First collect your sequence of images. Microsoft Paint is a simple program very suitable for small images. You can use photos but collecting a sequence which plays as an animation does require a lot more skill because of the number of colours involved. All images should be the same size, preferably small. In this article I have chosen a series of 15 images which I have drawn in Paint, each only 170 pixels wide by 98 pixels high. The background should be a plain colour and if the background is to be made transparent then the finished images must be saved as bitmaps (BMP). Collect all pictures to be used in one folder. The easiest animations are those where the movement is limited to two positions. Animations that require a figure to appear in several positions as for example in a four legged animal walking, it is extremely difficult and time consuming to achieve a smooth lifelike action.
Now for the program. The opening image for Ulead with the first few steps follows.
Red arrows 1,2 and 3 take you to a browse window where you can add the images you want which will appear in the wizard window .
The wizard is fairly self explanatory. Just remember that if you are using images which have photorealistic qualities and colours that need to be preserved you can specify Photo-oriented images but this will materially affect the ultimate size of the animation, possibly significantly. When the choice has been made click Next.
You can choose the speed at which the animation will run and the window will give you an example of what your selection will achieve.25 is four images a second which is pretty fast but if the final animation doesn't play at the desired speed you can start again and choose a different frame rate. Click on Next and the following image will show you have provided everything necessary to process the images.
The images should now show in the panel and the first image should be displayed. You can click on Start Preview to get an idea whether you are going to be satisfied with the action and speed of your project. The animation can be saved as is but there are a A couple of other useful steps to take.
The white background in the images can be made transparent so that when the animation is used on a coloured background or even a background picture only the principle elements of the animation will show, not the background. Step one is to click on the Transparent index as shown at Red Arrow 1.Then at Red Arrow2 the colour patch can be sampled with a click of the eyedropper. The next image will then appear.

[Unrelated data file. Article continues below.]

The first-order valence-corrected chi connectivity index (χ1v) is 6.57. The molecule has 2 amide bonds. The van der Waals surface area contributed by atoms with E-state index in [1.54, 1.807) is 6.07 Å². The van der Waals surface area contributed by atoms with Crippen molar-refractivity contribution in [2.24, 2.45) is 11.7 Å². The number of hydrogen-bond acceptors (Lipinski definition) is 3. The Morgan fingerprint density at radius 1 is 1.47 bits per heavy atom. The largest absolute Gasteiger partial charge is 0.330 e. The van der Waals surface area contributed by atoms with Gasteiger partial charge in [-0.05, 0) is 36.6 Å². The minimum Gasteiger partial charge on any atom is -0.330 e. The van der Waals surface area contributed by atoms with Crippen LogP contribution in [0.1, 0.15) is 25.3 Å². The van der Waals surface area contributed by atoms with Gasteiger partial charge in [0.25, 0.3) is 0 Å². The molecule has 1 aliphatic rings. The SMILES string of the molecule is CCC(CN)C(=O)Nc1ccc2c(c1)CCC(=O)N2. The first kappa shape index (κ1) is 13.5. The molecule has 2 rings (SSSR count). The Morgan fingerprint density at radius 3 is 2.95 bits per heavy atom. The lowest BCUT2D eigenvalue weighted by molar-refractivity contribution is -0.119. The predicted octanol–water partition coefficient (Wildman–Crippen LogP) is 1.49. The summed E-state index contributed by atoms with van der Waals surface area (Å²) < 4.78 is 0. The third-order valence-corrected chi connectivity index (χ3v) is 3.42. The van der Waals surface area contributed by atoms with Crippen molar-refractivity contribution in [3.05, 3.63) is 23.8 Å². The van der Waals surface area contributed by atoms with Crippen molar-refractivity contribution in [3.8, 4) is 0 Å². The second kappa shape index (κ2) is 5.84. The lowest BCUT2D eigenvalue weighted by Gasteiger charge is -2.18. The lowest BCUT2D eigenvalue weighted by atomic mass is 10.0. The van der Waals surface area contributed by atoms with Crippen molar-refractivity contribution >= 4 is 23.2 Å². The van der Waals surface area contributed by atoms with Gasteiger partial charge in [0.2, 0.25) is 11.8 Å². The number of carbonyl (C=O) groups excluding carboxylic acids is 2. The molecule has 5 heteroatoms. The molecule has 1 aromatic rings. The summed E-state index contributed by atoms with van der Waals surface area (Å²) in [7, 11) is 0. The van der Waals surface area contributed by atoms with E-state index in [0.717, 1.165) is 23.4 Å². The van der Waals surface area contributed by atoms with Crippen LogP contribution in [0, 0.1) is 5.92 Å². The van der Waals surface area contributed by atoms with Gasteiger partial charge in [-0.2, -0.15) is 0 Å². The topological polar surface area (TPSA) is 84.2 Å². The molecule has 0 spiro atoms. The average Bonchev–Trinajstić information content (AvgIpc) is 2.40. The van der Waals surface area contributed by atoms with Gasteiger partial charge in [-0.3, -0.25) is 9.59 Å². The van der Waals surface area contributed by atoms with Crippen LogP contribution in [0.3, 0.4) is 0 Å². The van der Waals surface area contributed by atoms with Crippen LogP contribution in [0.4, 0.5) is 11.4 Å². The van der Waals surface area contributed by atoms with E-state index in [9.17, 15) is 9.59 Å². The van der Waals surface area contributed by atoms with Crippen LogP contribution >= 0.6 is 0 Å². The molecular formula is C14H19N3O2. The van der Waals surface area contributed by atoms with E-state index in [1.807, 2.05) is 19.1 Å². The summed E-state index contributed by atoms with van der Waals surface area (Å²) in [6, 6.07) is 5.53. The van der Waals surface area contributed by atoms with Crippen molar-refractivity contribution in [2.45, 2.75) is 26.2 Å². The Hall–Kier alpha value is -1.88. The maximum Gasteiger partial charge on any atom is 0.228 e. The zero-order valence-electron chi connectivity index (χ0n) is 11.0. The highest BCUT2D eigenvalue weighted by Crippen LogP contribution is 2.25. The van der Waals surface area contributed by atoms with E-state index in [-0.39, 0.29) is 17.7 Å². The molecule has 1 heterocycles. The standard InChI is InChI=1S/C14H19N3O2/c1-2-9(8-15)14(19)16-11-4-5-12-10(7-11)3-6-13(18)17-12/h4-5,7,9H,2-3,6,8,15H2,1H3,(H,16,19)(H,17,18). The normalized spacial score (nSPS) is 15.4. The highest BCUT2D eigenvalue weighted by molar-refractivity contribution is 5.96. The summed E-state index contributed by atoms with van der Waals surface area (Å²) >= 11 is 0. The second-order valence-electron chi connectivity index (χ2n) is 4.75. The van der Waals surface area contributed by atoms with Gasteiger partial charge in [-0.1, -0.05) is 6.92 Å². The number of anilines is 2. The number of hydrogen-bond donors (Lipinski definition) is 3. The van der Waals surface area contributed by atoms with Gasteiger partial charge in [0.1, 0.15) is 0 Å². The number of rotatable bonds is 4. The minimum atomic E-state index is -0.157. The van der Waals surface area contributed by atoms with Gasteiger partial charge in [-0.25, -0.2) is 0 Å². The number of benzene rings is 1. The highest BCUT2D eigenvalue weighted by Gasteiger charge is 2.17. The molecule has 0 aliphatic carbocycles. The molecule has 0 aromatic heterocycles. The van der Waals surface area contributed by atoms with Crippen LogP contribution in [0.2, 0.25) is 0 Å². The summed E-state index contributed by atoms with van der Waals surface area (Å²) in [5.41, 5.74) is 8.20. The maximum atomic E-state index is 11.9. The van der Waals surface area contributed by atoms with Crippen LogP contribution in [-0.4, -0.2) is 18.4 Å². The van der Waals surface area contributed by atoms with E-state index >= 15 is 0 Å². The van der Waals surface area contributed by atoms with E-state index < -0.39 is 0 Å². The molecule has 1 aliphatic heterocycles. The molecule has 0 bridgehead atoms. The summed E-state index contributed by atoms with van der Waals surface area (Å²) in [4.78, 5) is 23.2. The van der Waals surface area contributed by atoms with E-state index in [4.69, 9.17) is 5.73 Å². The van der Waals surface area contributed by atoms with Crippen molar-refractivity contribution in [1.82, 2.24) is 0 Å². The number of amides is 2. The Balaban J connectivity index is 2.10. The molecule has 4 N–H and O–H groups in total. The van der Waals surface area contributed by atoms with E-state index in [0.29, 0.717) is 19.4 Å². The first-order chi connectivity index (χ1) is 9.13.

Click again with the eyedropper in the background of the image. The background should then change to the same as the colour sample from the previous window. The colour that appears there is unimportant and may change to other colours as you work your way progressively through every image in the list. Click on OK.
This next step is very important . Change the default "Do not remove" at Red Arrow 5 to "To background colour" shown at Red Arrow 6. Having done that, repeat the process for every image in the list from Red Arrow 1 to Red Arrow 6
When all the mages have had the backgrounds made transparent go to File / Optimization Wizard as shown here by Red Arrows 1 and 2.Four self explanatory steps will follow which allow some trade-offs between saving of colours and removal of unnecessary colours from the master palette.
The Savings with the Optimisation Wizard are then displayed and the option of saving the animation presented. You can see the final size of the animation file . Using the parameters shown during this presentation the final file should look like the following image. Note that '"25" speed ( 4 frames a second ) is probably twice as fast as it should be. Save the finished animation in the same folder as the source files for future manipulation, as well as where the animation is to be actually used.
Note too that with Ulead, the animation automatically loops continuously. Some other animation programs allow for the sequence to play once only.
Animation can also be done using Windows Movie Maker. There is a severe limitation in Movie Maker to achieving rapid animations but individual frames can be exposed to view for differing periods of time which can be very useful and it is also possible with movie maker to use fade transitions between images Removing some of the jerkiness from the animation.